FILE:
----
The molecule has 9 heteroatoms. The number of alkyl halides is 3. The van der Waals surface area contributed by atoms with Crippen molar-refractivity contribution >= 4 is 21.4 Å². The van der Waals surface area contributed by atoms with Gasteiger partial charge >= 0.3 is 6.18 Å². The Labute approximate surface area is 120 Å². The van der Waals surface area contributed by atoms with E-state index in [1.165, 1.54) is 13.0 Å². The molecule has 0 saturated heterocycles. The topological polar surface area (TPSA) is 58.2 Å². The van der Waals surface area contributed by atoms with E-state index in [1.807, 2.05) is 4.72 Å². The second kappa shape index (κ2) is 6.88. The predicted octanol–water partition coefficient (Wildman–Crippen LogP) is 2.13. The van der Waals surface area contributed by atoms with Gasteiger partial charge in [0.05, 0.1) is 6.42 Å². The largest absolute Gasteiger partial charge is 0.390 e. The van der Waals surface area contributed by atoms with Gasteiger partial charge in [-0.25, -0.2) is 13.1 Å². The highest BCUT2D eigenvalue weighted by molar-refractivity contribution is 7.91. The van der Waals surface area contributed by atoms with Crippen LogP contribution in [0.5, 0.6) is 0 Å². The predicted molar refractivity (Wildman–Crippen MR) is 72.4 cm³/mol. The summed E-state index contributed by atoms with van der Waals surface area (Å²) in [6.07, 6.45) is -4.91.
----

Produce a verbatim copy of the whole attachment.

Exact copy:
The molecule has 9 heteroatoms. The number of alkyl halides is 3. The van der Waals surface area contributed by atoms with Crippen molar-refractivity contribution >= 4 is 21.4 Å². The van der Waals surface area contributed by atoms with Gasteiger partial charge >= 0.3 is 6.18 Å². The Labute approximate surface area is 120 Å². The van der Waals surface area contributed by atoms with E-state index in [1.165, 1.54) is 13.0 Å². The molecule has 0 saturated heterocycles. The topological polar surface area (TPSA) is 58.2 Å². The van der Waals surface area contributed by atoms with E-state index in [1.807, 2.05) is 4.72 Å². The second kappa shape index (κ2) is 6.88. The predicted octanol–water partition coefficient (Wildman–Crippen LogP) is 2.13. The van der Waals surface area contributed by atoms with Gasteiger partial charge in [0.05, 0.1) is 6.42 Å². The largest absolute Gasteiger partial charge is 0.390 e. The van der Waals surface area contributed by atoms with Gasteiger partial charge in [-0.25, -0.2) is 13.1 Å². The highest BCUT2D eigenvalue weighted by molar-refractivity contribution is 7.91. The van der Waals surface area contributed by atoms with Crippen LogP contribution in [0.5, 0.6) is 0 Å². The predicted molar refractivity (Wildman–Crippen MR) is 72.4 cm³/mol. The summed E-state index contributed by atoms with van der Waals surface area (Å²) in [6.07, 6.45) is -4.91.